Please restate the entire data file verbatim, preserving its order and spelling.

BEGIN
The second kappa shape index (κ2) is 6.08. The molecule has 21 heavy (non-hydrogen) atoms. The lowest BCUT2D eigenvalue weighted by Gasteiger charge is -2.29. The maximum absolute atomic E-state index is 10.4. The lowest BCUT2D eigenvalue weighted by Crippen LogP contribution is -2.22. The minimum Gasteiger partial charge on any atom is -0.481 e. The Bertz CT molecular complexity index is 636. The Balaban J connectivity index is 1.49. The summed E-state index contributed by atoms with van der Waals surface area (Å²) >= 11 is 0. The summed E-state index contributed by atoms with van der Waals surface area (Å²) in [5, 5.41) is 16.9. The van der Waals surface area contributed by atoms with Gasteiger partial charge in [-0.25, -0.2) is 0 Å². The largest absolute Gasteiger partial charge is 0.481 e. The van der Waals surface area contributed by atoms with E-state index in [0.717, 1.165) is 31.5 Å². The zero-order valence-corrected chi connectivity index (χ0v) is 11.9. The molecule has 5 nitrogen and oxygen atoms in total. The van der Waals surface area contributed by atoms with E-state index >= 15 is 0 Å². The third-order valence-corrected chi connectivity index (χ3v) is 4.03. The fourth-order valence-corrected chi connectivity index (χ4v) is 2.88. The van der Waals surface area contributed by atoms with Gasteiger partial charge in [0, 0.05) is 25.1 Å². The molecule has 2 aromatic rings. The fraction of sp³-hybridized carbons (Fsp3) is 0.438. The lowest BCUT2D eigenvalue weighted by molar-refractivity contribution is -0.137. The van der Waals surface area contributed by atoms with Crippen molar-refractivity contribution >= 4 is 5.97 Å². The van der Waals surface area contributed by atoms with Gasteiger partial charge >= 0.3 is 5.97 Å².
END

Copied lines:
The second kappa shape index (κ2) is 6.08. The molecule has 21 heavy (non-hydrogen) atoms. The lowest BCUT2D eigenvalue weighted by Gasteiger charge is -2.29. The maximum absolute atomic E-state index is 10.4. The lowest BCUT2D eigenvalue weighted by Crippen LogP contribution is -2.22. The minimum Gasteiger partial charge on any atom is -0.481 e. The Bertz CT molecular complexity index is 636. The Balaban J connectivity index is 1.49. The summed E-state index contributed by atoms with van der Waals surface area (Å²) >= 11 is 0. The summed E-state index contributed by atoms with van der Waals surface area (Å²) in [5, 5.41) is 16.9. The van der Waals surface area contributed by atoms with Gasteiger partial charge in [-0.25, -0.2) is 0 Å². The largest absolute Gasteiger partial charge is 0.481 e. The van der Waals surface area contributed by atoms with E-state index in [0.717, 1.165) is 31.5 Å². The zero-order valence-corrected chi connectivity index (χ0v) is 11.9. The molecule has 5 nitrogen and oxygen atoms in total. The van der Waals surface area contributed by atoms with E-state index >= 15 is 0 Å². The third-order valence-corrected chi connectivity index (χ3v) is 4.03. The fourth-order valence-corrected chi connectivity index (χ4v) is 2.88. The van der Waals surface area contributed by atoms with Gasteiger partial charge in [0, 0.05) is 25.1 Å². The molecule has 2 aromatic rings. The fraction of sp³-hybridized carbons (Fsp3) is 0.438. The lowest BCUT2D eigenvalue weighted by molar-refractivity contribution is -0.137. The van der Waals surface area contributed by atoms with Crippen molar-refractivity contribution >= 4 is 5.97 Å². The van der Waals surface area contributed by atoms with Gasteiger partial charge >= 0.3 is 5.97 Å².